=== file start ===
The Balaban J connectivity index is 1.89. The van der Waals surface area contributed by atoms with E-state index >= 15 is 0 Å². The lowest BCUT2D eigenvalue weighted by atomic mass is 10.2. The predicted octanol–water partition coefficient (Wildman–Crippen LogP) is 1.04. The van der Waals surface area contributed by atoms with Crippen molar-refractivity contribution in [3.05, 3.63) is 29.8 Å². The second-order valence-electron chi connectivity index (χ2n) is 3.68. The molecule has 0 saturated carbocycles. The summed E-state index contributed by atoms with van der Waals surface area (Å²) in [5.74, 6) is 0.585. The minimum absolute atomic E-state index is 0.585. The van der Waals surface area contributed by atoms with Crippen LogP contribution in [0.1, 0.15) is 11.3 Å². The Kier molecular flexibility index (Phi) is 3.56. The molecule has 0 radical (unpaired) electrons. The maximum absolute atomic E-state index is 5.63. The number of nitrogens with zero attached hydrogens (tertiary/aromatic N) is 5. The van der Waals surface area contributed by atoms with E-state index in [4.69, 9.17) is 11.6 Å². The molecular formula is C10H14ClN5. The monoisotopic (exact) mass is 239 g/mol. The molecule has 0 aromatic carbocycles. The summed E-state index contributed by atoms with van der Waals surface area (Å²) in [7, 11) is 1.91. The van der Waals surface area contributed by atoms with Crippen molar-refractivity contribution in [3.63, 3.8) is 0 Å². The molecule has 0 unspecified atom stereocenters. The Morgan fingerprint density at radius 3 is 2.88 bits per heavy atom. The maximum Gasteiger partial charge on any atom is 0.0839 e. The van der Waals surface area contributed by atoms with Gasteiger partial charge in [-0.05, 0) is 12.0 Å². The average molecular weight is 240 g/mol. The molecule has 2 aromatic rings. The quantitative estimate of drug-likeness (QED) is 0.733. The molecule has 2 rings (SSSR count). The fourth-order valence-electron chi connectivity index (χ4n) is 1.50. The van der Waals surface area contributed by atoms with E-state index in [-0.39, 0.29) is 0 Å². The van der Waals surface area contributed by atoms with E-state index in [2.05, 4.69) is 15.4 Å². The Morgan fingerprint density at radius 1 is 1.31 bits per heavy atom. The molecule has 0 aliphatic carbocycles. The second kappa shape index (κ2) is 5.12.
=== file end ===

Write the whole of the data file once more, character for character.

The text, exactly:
The Balaban J connectivity index is 1.89. The van der Waals surface area contributed by atoms with E-state index >= 15 is 0 Å². The lowest BCUT2D eigenvalue weighted by atomic mass is 10.2. The predicted octanol–water partition coefficient (Wildman–Crippen LogP) is 1.04. The van der Waals surface area contributed by atoms with Crippen molar-refractivity contribution in [3.05, 3.63) is 29.8 Å². The second-order valence-electron chi connectivity index (χ2n) is 3.68. The molecule has 0 saturated carbocycles. The summed E-state index contributed by atoms with van der Waals surface area (Å²) in [5.74, 6) is 0.585. The minimum absolute atomic E-state index is 0.585. The van der Waals surface area contributed by atoms with Crippen LogP contribution in [0.1, 0.15) is 11.3 Å². The Kier molecular flexibility index (Phi) is 3.56. The molecule has 0 radical (unpaired) electrons. The maximum absolute atomic E-state index is 5.63. The number of nitrogens with zero attached hydrogens (tertiary/aromatic N) is 5. The van der Waals surface area contributed by atoms with E-state index in [4.69, 9.17) is 11.6 Å². The molecular formula is C10H14ClN5. The monoisotopic (exact) mass is 239 g/mol. The molecule has 0 aromatic carbocycles. The summed E-state index contributed by atoms with van der Waals surface area (Å²) in [7, 11) is 1.91. The van der Waals surface area contributed by atoms with Crippen molar-refractivity contribution in [3.63, 3.8) is 0 Å². The molecule has 0 unspecified atom stereocenters. The Morgan fingerprint density at radius 3 is 2.88 bits per heavy atom. The maximum Gasteiger partial charge on any atom is 0.0839 e. The van der Waals surface area contributed by atoms with Gasteiger partial charge in [-0.05, 0) is 12.0 Å². The average molecular weight is 240 g/mol. The molecule has 2 aromatic rings. The quantitative estimate of drug-likeness (QED) is 0.733. The molecule has 2 rings (SSSR count). The fourth-order valence-electron chi connectivity index (χ4n) is 1.50. The van der Waals surface area contributed by atoms with E-state index in [-0.39, 0.29) is 0 Å². The van der Waals surface area contributed by atoms with E-state index in [2.05, 4.69) is 15.4 Å². The Morgan fingerprint density at radius 1 is 1.31 bits per heavy atom. The molecule has 0 aliphatic carbocycles. The second kappa shape index (κ2) is 5.12.